Most people that come to qigong or taichi classes are interested in their health. They are conscious about health aspects and care for a good lifestyle. Usually the reason why they are interested comes from problems they already have. Aching joints, aching back, or stress are common themes. Such persons can certainly benefit from a qigong or taichi practice. That is easy to understand.
What not so many people understand is that qigong and taichi are key practices for prevention. One of my teachers used to say: “the reason why we train today is so that we feel the same in 10 years”. Picture yourself in 10 years. Depending on how positive or negative you are, you'll see yourself 10 years wiser with lots of energy and a strong body, or like a wreck. Certainly, 10 years can change a person dramatically. I believe in what my teacher said. I believe that with regular practice I will see myself strong and healthy in 10 years from now, and another 10, and another 10...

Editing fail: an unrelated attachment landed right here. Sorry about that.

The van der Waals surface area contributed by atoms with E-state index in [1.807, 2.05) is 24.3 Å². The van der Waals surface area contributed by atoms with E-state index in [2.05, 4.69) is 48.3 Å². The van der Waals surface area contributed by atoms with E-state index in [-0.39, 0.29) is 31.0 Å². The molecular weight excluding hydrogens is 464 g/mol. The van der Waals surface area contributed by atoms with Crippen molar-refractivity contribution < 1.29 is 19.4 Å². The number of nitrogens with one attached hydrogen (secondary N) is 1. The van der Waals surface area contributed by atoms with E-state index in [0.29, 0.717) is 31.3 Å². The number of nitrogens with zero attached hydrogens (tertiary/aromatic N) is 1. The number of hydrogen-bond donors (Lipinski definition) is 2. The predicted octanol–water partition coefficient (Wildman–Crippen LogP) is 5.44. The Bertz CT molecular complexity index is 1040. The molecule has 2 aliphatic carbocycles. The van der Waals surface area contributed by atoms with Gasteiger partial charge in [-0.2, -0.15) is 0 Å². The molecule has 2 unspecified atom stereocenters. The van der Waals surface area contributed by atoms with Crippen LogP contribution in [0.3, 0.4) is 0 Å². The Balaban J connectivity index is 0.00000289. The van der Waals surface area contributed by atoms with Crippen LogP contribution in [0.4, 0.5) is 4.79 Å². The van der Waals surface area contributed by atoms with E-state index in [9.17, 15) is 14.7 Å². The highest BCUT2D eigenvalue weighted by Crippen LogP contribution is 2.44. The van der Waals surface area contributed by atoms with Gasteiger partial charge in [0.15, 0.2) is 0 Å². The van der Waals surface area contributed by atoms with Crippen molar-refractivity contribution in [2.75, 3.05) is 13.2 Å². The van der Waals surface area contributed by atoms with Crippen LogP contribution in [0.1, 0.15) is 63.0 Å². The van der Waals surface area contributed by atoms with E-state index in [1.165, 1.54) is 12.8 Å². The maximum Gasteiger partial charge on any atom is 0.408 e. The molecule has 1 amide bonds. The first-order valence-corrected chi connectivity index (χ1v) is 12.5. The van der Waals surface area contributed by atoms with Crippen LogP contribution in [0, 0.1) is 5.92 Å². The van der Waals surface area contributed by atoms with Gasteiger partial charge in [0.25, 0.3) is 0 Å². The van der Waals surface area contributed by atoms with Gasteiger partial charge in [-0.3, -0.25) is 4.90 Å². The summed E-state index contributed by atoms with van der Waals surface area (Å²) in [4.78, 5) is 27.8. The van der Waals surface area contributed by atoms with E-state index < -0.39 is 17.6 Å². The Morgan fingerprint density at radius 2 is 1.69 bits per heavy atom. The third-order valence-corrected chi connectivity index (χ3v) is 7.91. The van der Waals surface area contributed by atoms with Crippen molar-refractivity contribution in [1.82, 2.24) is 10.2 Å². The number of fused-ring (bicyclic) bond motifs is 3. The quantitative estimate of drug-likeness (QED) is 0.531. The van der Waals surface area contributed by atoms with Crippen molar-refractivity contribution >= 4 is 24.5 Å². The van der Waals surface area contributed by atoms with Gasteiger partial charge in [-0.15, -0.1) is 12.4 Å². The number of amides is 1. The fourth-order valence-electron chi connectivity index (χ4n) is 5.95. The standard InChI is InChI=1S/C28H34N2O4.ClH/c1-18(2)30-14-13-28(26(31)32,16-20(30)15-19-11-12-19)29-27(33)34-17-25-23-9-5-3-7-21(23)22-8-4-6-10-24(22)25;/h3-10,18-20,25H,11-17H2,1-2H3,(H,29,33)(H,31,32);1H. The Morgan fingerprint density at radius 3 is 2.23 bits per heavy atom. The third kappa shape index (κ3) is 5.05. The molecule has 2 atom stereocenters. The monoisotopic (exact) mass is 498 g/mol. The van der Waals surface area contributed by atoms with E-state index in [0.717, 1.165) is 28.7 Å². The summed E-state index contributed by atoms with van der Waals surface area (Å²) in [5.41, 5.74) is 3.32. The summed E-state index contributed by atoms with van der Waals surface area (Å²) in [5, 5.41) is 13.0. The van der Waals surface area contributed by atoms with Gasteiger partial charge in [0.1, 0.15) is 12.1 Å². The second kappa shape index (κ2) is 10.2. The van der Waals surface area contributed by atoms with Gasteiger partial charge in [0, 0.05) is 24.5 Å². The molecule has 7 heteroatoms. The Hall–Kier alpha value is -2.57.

Although the prevention argument is one that is hard to deny, still it is not enough to set most people into action. Most of us are not that smart. That's the human nature: “those things happen to others”. I include myself in there too. The hardest periods in my life have been the catalyst to intensify my qigong and taichi practice.
Since I don't trust myself to be so smart to motivate myself to train so that I can prevent future ailments, and I don't want to wait until having them, I have to find another way to fool myself into training. For me, that is the desire to understand deeper, to take my experience to the next level, to fine tune my inner feelings, and to further my ability. That requires that you have a love for the art, that you do it because you find it interesting and fulfilling, not just as a pill against sickness.
For most people, forcing themselves to join a qigong or taichi class is the perfect excuse to allocate a time slot in their already saturated schedules. Whatever it is for you, find your excuse and fool yourself into training today. Who knows? In 10 years from now you might be smiling at that picture you took today.